WASHINGTON (AP) Organizations opposing President Donald Trump’s executive order to curb government regulations filed a federal lawsuit Wednesday seeking to block it.
The president’s order was issued on Jan. 30 and required federal agencies to repeal two existing regulations for every new regulation proposed or issued. The order also required the cost of the new regulation to be fully offset through the repeals.
Trump had promised during his presidential run to place a moratorium on new federal regulations not compelled by Congress or public safety. Soon after his victory, he issued a video mapping out his first 100 days that included the 2-for-1 curb on government regulations.
The lawsuit was filed in the U.S. District Court for the District of Columbia. It underscores the difficulties of governing through executive action as opponents turn to the courts to block implementation, just as they did with Trump’s travel ban. Former President Barack Obama faced similar roadblocks when his administration sought to expand overtime pay and block millions of people from deportation.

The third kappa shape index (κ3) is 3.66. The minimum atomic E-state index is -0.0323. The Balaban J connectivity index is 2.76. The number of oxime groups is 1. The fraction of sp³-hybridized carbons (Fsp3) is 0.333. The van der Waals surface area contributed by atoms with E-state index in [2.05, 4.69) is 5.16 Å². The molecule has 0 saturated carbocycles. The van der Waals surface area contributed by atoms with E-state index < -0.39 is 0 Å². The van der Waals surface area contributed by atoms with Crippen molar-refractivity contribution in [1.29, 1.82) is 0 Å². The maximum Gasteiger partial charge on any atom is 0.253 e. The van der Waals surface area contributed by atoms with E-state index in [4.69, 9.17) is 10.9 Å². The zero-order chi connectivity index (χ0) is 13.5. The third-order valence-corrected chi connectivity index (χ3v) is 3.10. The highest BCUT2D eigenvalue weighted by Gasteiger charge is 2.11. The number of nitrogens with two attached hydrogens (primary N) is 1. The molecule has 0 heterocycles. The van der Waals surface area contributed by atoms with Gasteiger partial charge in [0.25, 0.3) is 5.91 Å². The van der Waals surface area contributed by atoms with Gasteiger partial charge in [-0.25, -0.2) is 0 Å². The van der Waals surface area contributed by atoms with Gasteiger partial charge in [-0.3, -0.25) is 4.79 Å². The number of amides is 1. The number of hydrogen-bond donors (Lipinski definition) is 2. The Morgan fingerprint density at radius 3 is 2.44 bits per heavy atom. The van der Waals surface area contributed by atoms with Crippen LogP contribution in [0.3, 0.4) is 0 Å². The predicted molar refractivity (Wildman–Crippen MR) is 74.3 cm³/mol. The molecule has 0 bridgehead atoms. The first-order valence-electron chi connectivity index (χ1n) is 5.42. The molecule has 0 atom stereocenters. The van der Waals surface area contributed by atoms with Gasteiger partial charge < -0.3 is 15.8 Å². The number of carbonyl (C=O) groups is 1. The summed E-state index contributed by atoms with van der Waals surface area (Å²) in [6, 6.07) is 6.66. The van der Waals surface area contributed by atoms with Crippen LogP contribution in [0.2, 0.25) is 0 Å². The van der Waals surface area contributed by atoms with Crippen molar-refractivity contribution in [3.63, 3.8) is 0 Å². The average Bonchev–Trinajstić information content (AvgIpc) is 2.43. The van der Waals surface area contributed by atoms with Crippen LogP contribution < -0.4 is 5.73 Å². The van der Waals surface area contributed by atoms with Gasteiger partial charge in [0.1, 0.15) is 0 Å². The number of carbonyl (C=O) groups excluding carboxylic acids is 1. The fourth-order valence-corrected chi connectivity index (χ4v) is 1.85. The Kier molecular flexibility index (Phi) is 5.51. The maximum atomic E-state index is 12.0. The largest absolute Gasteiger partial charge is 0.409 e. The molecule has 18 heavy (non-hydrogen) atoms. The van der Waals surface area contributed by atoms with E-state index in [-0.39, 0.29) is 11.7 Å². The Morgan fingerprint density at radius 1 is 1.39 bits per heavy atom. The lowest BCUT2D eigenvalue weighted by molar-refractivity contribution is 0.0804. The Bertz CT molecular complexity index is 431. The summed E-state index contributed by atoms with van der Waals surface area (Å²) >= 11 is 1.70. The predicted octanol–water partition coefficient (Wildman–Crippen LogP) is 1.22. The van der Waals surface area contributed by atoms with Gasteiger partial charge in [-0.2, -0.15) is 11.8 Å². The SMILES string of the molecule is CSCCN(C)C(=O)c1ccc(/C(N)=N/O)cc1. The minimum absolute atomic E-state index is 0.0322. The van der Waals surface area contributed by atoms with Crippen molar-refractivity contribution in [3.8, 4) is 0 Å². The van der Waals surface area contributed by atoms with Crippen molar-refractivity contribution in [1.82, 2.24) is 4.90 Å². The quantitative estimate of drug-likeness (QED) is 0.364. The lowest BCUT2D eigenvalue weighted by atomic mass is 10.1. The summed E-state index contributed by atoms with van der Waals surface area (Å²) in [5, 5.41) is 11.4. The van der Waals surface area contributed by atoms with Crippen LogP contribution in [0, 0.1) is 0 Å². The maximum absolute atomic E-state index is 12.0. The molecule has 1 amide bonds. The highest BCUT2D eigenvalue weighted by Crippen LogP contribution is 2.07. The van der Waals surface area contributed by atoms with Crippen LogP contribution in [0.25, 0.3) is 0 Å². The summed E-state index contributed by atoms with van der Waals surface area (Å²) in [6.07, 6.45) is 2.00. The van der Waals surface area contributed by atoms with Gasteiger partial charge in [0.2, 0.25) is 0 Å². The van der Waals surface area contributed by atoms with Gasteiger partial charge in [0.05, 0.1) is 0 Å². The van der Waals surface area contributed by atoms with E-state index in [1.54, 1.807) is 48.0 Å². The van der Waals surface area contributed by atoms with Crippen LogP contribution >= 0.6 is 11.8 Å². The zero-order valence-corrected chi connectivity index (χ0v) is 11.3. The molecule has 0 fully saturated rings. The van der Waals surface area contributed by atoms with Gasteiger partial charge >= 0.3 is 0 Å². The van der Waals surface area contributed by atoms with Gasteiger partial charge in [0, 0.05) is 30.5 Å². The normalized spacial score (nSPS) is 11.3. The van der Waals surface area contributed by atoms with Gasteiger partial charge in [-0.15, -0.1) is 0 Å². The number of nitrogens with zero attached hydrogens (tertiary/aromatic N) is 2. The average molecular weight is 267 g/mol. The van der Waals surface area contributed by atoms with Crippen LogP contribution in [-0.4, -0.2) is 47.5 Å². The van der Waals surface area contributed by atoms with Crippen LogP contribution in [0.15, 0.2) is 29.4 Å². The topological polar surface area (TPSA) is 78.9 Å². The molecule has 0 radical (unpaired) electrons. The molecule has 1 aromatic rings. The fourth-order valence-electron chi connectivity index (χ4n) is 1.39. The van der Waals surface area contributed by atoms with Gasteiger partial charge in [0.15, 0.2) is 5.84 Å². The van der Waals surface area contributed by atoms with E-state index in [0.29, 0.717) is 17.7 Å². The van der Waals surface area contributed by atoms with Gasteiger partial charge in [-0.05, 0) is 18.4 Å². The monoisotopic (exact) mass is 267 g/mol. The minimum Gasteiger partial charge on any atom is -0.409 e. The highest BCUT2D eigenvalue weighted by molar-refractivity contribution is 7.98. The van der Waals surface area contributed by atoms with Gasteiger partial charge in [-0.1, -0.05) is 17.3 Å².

The lawsuit contends that Trump’s order exceeds his constitutional authority and directs federal agencies to illegally repeal regulations needed to protect the health and safety of Americans and the environment.
The organizations filing the lawsuit are Public Citizen, a consumer advocacy group, the Communications Workers of America and the Natural Resources Defense Council.
The NRDC’s Rhea Suh said in announcing the lawsuit that new efforts to stop pollution don’t automatically make old efforts unnecessary.
“This order imposes a false choice between clean air, clean water, safe food and other environmental safeguards,” Suh said.
The White House did not immediately respond to a request for comment. Republicans in Congress have been supportive of the president’s calls for reduced regulation and have moved to repeal several of the final regulations issued during Obama’s presidency affecting the environment, education and financial disclosure.
[image via Rena Schild, Shutterstock, Inc.]
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